- The family and treatment team should discuss ahead of time what could happen, when it could happen, and the appropriate response. Consider writing a contract about expected behaviors and consequences if behaviors cannot be maintained
- Discuss in advance about how to ask others treat an anorexic child, and be aware that you will have to coach well-meaning friends and relatives in how to talk with the child. This can feel very awkward and even cause friction with relatives, so if the family is not confident they can handle this they should reconsider whether the risk of the trip is justified
- Talk with the child: how do they feel about travel, being in front of other friends or family, going to restaurants? Discuss the child’s concerns with the treatment team. This is a great opportunity to expose other fears, faulty thinking, and worries – and to create plans to combat them.
- Talk to others who will be part of the trip to make sure they understand the plan and can help in handling a difficult situation.
- Before embarking on a long trip, observe how the child copes with a practice mini-vacation (an overnight to a nearby destination, allowing an easy retreat to home if things are not going well)
- Research the cuisine and get menus ahead of time –the treatment team can help adapt the current meal plan to the cuisine at the destination, if this seems necessary
- Before the trip begins, have the child practice eating the type of the cuisine that will be available at the destination
- If travel will involve long car trips, plan out the rest stops and meal locations beforehand. Pack a cooler with the family’s regular foods for the trip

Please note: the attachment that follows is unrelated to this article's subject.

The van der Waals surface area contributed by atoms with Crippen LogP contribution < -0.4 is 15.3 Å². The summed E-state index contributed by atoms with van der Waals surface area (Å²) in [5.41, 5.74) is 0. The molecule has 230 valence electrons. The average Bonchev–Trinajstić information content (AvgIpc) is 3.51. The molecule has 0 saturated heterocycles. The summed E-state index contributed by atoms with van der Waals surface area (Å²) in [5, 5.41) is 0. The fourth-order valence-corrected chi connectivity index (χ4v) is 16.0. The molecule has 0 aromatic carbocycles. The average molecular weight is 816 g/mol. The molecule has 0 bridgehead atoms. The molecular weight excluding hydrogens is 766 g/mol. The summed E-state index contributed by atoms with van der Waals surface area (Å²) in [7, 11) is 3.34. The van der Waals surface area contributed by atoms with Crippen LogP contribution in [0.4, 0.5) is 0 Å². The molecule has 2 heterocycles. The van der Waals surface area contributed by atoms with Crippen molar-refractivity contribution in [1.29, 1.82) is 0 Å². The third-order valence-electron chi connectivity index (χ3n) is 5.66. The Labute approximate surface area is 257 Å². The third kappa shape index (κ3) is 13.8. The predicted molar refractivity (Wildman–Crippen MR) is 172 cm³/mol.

- Plan airplane and airport meals ahead of time and pack extra snacks in case of delays (remember that security does not normally allow liquids unless you have a doctor’s note)
- If dealing with time changes, discuss with the treatment team how to arrange for this. We recommend maintaining consistency in the intervals between meals and snacks despite any changes in time zone
- Set consequences for uneaten meals: finishing food back in the room with a parent, restriction of activities until they complete the meal, and so on. The family should discuss a plan with the treatment team and feel confident that they will be able to follow through on the plan. They must not be intimidated by the eating disorder, even if it means making a scene in front of others.
- Buffets may be especially overwhelming to a child with anorexia – parents should consider either eating at restaurants with a menu option or making their child’s plate if a buffet is unavoidable.
How to Feed a Teen With Anorexia on Vacation
- Maintain as consistently as possible the feeding routine established at home. Keep a regular structure of meals and snacks. This is the number one priority
- Provide the same supervision for meals as at home
- Follow through on any consequences that have been established, even if it means “ruining the vacation”
Try to remember that putting your child’s recovery first and putting off all nonessential travel until your child is weigh restored will go a long way to improving their chances for a full and faster recovery. Once they are well, you will be able to better enjoy your vacations. Much further on in recovery, travel can be a great opportunity to expose him/her to new foods and increased flexibility.
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About the co-author
Therese S. Waterhous PhD/LD is owner of Willamette Nutrition Source, LLC in Corvallis OR. There she provides medical nutrition therapy primarily with people diagnosed with eating disorders. Her doctoral work was in nutrition biochemistry. During her graduate work Therese completed a fellowship in pediatric nutrition, working with children with special health care needs. During that fellowship she had formal training in interdisciplinary team treatment of chronic illness. She trained in family based treatment of eating disorders. Therese frequently coaches families in refeeding and coordinates outpatient teams. She also educates other health professionals about eating disorders. She recently co-authored the first practice paper for the academy of nutrition and dietetics on nutrition intervention in eating disorders.